The UN Helps Journalists in Conflict Areas, but Cannot Protect Them

A Malian soldier fires an AK-47 during fighting with Islamists in Gao
A Malian soldier fires an AK-47 during a fight with Islamists in Gao, February 2013. JOE PENNEY/REUTERS

Two radio journalists from France were killed on Nov. 2 outside Kidal in the northern desert reaches of Mali. The journalists, Ghislaine Dupont and Claude Verlon, both in their 50s, were kidnapped right in front of a Tuareg official’s home by gunmen and found dead just miles from town, their throats slashed and bodies fresh with bullets. They are the first journalists to be killed in Mali this year, and they had been flown to Kidal from Bamako, the capital, by United Nations peacekeeping troops.

Dupont, a reporter, and Verlon, a sound technician, had been on assignment for Radio France Internationale, a state-backed network, and were found by French military forces shortly after the two had been dumped into the desert by the gunmen as a French patrol chased the abductors by helicopter and vehicle, to no avail. The journalists had been kidnapped into a truck immediately after interviewing Ambeiry Ag Rhissa, the spokesman for the National Movement for the Liberation of Azawad, a Tuareg separatist group.

Dupont and Verlon were veteran journalists; Dupont spent 27 years covering the continent since joining the French network in 1986. She was Radio France’s correspondent in the Democratic Republic of the Congo, at one point, before she was kicked out of the country for her reporting.

A French government source said the two had asked to be taken to Kidal with troops from France’s Operation Sérval mission, but ended up going with UN peacekeeping forces after Sérval refused to take the journalists because of Kidal’s precarious security. French, Mali and UN forces are stationed in Kidal, though the bulk of France’s are based in Gao in the southwest. (The UN has about 550 troops and 114 police officers in Kidal.)

As for the UN’s policy on conveying non-UN personnel, Farhan Haq, a spokesman for the secretary-general said in an e-mail that “peacekeeping missions often facilitate the transportation of journalists and other individuals who request it. This case was no different.”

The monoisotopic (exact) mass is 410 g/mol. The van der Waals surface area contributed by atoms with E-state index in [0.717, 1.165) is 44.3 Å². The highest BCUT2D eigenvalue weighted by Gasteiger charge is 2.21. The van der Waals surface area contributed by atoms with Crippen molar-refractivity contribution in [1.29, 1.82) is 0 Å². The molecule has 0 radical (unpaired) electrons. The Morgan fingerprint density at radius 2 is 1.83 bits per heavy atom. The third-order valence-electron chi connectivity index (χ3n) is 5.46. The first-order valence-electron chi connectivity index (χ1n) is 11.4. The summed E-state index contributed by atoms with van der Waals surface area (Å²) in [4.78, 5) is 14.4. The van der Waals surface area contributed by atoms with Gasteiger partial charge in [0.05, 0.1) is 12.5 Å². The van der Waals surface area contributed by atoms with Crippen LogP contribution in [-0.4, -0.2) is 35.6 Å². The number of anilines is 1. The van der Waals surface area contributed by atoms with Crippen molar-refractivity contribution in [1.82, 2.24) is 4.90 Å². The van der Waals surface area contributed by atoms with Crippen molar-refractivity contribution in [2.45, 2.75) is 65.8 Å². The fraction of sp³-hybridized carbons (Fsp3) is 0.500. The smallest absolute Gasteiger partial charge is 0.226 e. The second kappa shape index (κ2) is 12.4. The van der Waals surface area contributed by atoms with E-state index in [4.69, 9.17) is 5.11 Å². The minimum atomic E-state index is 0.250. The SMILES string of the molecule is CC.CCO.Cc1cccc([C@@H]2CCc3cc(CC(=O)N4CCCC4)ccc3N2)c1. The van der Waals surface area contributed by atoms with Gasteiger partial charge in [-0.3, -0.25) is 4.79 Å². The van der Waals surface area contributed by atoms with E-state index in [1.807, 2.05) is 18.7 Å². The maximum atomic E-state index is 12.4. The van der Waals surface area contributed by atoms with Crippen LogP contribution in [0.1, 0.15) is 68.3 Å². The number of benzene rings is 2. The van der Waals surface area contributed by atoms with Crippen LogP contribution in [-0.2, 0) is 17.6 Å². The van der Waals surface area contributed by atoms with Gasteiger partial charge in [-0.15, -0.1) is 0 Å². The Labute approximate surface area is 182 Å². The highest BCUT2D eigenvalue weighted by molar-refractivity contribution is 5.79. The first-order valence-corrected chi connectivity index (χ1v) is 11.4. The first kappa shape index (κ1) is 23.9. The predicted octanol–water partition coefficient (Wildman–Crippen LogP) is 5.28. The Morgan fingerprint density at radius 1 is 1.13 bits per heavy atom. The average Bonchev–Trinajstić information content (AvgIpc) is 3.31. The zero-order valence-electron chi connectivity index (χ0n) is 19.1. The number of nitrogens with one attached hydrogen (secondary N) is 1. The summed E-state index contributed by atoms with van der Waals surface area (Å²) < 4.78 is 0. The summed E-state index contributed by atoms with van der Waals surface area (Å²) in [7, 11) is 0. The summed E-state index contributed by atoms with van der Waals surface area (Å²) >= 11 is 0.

He added that “while MINUSMA facilitated their transportation, the two journalists were in Kidal working independently.” (Minusma stands for the UN Multidimensional Integrated Stabilization Mission in Mali.)

Journalists and nongovernmental organization employees regularly rely on the good graces of the UN to help them travel to remote, risky locations. One journalist working in West Africa who has been driven to difficult desert locales said he was not aware of the exact UN policy on such services, but he surmised that “if you get to know” the UN people and they feel comfortable with you, they’ll transport you if they can.

Another journalist, Evelyn Leopold, a columnist who covers the UN for The Huffington Post, used to travel occasionally with the UN during her 17-year career as UN bureau chief for Reuters, saying it was “always safe.” That includes trips to Chad, Somalia and Sudan. “But then again I did not go to that many places with the UN. But often the UN transportation is safer than any other way to get there, which might not be saying much.”

A veteran journalist working in France, preferring to speak on background, said that she traveled on a UN flight in Niger last year, but that “it was carefully planned and organized” by a large nongovernmental organization, whom she went with while working on articles about famine.